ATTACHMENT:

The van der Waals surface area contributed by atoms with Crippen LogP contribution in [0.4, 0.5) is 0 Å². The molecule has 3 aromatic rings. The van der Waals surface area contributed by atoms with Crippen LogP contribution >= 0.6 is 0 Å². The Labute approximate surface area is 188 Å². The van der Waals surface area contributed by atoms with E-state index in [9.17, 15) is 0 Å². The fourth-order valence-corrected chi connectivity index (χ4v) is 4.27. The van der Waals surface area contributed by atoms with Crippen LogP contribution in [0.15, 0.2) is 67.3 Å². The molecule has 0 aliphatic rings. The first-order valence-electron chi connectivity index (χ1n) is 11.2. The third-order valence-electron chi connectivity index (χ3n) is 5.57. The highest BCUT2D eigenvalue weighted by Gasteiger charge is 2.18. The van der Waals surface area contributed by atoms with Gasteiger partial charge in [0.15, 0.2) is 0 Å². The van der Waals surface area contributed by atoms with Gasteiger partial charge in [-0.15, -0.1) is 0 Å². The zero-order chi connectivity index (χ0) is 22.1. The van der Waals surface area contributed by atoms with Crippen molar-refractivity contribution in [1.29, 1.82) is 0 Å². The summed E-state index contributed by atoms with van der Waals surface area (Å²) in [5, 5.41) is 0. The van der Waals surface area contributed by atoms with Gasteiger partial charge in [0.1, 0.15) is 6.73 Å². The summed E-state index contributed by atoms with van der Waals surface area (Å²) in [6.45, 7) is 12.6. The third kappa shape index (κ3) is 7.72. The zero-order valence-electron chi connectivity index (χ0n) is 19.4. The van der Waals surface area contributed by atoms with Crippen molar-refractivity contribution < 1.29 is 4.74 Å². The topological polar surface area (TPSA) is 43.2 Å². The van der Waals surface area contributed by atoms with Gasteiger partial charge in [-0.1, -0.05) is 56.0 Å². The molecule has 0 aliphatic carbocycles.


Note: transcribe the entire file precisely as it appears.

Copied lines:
The van der Waals surface area contributed by atoms with Crippen LogP contribution in [0.4, 0.5) is 0 Å². The molecule has 3 aromatic rings. The van der Waals surface area contributed by atoms with Crippen LogP contribution >= 0.6 is 0 Å². The Labute approximate surface area is 188 Å². The van der Waals surface area contributed by atoms with E-state index in [9.17, 15) is 0 Å². The fourth-order valence-corrected chi connectivity index (χ4v) is 4.27. The van der Waals surface area contributed by atoms with Crippen LogP contribution in [0.15, 0.2) is 67.3 Å². The molecule has 0 aliphatic rings. The first-order valence-electron chi connectivity index (χ1n) is 11.2. The third-order valence-electron chi connectivity index (χ3n) is 5.57. The highest BCUT2D eigenvalue weighted by Gasteiger charge is 2.18. The van der Waals surface area contributed by atoms with Gasteiger partial charge in [0.15, 0.2) is 0 Å². The van der Waals surface area contributed by atoms with Gasteiger partial charge in [-0.15, -0.1) is 0 Å². The zero-order chi connectivity index (χ0) is 22.1. The van der Waals surface area contributed by atoms with Crippen molar-refractivity contribution in [1.29, 1.82) is 0 Å². The summed E-state index contributed by atoms with van der Waals surface area (Å²) in [5, 5.41) is 0. The van der Waals surface area contributed by atoms with Gasteiger partial charge in [0.1, 0.15) is 6.73 Å². The summed E-state index contributed by atoms with van der Waals surface area (Å²) in [6.45, 7) is 12.6. The third kappa shape index (κ3) is 7.72. The zero-order valence-electron chi connectivity index (χ0n) is 19.4. The van der Waals surface area contributed by atoms with Crippen molar-refractivity contribution < 1.29 is 4.74 Å². The topological polar surface area (TPSA) is 43.2 Å². The van der Waals surface area contributed by atoms with Gasteiger partial charge in [-0.1, -0.05) is 56.0 Å². The molecule has 0 aliphatic carbocycles.